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  • Minister of Science, Energy and Technology, Hon. Fayval Williams, says the Jamaica Public Service Co. (JPS) has advised that it has started piloting the Smart City concept in New Kingston.
  • “This work contemplates the idea of a self-healing network, which means that when there is an outage in one area of New Kingston, the intelligent network will automatically correct the issue so that the shortage is short-lived,” she explained during her contribution to the 2019/20 Sectoral Debate in the House of Representatives on May 14.
  • Mrs. Williams said that distribution automation switches, smart meters, public Internet connectivity, smart parking and air quality monitoring are being contemplated in the pilot.

Minister of Science, Energy and Technology, Hon. Fayval Williams, says the Jamaica Public Service Co. (JPS) has advised that it has started piloting the Smart City concept in New Kingston.

“This work contemplates the idea of a self-healing network, which means that when there is an outage in one area of New Kingston, the intelligent network will automatically correct the issue so that the shortage is short-lived,” she explained during her contribution to the 2019/20 Sectoral Debate in the House of Representatives on May 14.

Mrs. Williams said that distribution automation switches, smart meters, public Internet connectivity, smart parking and air quality monitoring are being contemplated in the pilot.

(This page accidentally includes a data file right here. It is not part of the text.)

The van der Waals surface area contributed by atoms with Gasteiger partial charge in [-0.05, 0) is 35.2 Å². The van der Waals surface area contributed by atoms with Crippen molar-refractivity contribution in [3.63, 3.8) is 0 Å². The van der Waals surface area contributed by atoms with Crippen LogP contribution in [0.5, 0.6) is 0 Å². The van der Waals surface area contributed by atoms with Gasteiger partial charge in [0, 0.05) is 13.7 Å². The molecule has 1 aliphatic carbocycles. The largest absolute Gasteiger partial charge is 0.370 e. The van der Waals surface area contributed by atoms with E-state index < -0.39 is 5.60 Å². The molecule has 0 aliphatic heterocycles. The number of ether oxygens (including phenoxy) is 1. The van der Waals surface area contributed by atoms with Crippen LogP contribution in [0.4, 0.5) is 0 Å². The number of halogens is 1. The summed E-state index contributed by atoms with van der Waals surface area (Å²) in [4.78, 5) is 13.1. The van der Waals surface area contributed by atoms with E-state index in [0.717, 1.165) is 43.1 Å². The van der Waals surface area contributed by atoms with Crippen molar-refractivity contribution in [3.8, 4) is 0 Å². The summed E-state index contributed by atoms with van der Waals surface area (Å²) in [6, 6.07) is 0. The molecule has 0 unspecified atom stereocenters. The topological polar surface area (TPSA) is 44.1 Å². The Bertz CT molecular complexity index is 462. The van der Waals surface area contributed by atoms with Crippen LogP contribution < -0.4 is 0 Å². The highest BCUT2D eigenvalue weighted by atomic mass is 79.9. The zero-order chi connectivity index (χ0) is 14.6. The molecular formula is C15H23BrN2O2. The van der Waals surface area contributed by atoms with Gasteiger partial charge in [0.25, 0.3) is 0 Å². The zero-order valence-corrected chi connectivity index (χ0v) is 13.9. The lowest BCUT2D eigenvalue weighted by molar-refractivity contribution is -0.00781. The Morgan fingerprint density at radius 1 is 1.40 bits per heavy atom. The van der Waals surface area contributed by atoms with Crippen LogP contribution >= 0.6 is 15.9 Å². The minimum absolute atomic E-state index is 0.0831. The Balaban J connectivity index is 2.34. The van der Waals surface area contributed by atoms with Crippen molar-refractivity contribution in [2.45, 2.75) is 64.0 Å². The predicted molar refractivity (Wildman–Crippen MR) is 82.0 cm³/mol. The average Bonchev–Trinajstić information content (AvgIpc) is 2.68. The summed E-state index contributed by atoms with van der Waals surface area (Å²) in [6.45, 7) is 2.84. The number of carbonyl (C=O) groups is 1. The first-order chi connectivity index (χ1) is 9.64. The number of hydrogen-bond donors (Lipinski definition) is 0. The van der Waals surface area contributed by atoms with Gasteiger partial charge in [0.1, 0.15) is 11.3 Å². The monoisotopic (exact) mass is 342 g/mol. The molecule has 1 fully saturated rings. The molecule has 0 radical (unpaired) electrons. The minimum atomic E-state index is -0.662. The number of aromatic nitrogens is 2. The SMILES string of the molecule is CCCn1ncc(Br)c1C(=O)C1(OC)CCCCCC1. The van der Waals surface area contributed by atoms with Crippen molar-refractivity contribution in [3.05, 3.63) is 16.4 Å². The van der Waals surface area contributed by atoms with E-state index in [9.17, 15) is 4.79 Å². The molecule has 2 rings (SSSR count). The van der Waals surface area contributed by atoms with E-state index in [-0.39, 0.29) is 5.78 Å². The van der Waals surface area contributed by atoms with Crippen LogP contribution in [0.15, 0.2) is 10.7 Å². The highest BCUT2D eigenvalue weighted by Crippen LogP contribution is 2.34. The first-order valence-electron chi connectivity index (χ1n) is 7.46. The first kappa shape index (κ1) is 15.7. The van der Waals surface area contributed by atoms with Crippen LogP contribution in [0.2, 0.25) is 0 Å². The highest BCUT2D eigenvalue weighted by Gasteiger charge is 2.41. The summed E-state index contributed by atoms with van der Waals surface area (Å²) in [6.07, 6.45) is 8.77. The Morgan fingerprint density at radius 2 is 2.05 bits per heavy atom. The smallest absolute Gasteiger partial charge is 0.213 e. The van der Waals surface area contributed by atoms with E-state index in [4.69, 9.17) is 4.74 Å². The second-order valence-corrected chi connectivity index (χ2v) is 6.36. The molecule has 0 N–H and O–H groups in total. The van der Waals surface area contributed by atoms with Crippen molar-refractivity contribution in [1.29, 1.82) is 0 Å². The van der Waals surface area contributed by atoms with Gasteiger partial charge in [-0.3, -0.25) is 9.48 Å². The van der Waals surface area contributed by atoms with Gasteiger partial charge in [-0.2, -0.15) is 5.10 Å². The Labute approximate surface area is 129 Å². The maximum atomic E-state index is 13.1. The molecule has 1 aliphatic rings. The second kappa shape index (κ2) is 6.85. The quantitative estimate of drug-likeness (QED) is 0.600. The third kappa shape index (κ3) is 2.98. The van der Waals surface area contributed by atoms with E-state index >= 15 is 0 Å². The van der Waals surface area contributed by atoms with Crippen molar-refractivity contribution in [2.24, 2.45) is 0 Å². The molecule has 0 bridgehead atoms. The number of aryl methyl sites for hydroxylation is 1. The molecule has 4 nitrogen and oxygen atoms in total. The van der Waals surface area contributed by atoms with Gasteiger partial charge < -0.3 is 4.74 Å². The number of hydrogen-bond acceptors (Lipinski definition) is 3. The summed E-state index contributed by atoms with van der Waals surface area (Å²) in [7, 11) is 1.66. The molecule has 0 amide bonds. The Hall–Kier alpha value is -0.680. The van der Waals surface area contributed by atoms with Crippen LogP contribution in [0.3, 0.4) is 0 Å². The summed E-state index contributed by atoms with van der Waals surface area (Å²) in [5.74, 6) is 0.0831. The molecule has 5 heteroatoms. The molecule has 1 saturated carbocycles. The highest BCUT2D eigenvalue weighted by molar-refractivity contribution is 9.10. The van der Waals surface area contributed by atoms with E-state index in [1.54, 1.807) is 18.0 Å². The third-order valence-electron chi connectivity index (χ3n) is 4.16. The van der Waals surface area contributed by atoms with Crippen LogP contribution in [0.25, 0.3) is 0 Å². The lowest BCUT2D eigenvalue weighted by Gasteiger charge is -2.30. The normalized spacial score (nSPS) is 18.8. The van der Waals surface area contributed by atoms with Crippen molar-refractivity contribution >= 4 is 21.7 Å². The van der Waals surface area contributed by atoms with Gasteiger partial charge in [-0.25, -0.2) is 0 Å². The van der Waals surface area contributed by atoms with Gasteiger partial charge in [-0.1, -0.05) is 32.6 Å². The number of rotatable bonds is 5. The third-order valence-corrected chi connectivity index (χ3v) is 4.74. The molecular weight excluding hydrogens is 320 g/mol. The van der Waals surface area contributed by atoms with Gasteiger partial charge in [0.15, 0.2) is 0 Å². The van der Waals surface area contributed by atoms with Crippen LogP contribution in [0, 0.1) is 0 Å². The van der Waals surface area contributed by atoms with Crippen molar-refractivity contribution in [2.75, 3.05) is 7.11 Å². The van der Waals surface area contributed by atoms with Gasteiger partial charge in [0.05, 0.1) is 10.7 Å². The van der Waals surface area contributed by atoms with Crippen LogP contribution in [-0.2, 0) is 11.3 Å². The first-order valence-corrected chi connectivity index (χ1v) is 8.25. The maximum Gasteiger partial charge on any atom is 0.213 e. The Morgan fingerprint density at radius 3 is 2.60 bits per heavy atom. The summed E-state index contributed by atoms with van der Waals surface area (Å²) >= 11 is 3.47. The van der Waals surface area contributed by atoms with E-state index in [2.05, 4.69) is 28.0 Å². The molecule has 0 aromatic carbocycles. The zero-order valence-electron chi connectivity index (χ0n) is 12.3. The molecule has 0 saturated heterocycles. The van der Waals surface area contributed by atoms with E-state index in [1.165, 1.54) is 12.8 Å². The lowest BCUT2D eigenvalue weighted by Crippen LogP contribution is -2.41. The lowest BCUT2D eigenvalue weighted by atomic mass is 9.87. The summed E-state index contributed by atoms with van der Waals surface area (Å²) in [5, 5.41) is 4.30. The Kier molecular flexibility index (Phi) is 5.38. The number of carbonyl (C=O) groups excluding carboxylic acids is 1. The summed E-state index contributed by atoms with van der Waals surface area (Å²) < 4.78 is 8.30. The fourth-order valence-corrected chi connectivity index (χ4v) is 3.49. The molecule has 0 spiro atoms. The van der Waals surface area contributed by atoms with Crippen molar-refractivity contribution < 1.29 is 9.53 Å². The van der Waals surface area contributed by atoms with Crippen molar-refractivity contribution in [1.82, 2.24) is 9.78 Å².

“Discussions will be held with stakeholders to determine how the programme will be implemented in other areas, going forward,” she told the House.

Meanwhile, she informed that the Office of Utilities Regulation (OUR) has indicated that it will be piloting a programme this year to curb the high rate of electricity theft.

“We support this initiative and look forward to the results. JPS has some ideas, as well, which they have been discussing with the Ministry,” she noted.

Mrs. Williams said electricity theft costs the country some US$140 million each year.

“This represents 17 per cent of electricity generated and is a significant contributor to high electricity costs. All of us who pay for electricity, pay approximately 8.5 per cent more on our bills, to cover the amount that is stolen. In addition, not many persons realise the hazard that is created by stealing electricity, such as the loss of life, limb and property,” she said.

JPS reported that last year, it removed approximately 170,000 “throw-ups”.

“Despite, the many community meetings, the ready boards (with a breaker, bulb, switch and socket) and prepaid meters, theft of electricity continues unabated, and it is not just certain communities; many billed customers are reported to be getting around the meters,” Mrs. Williams said.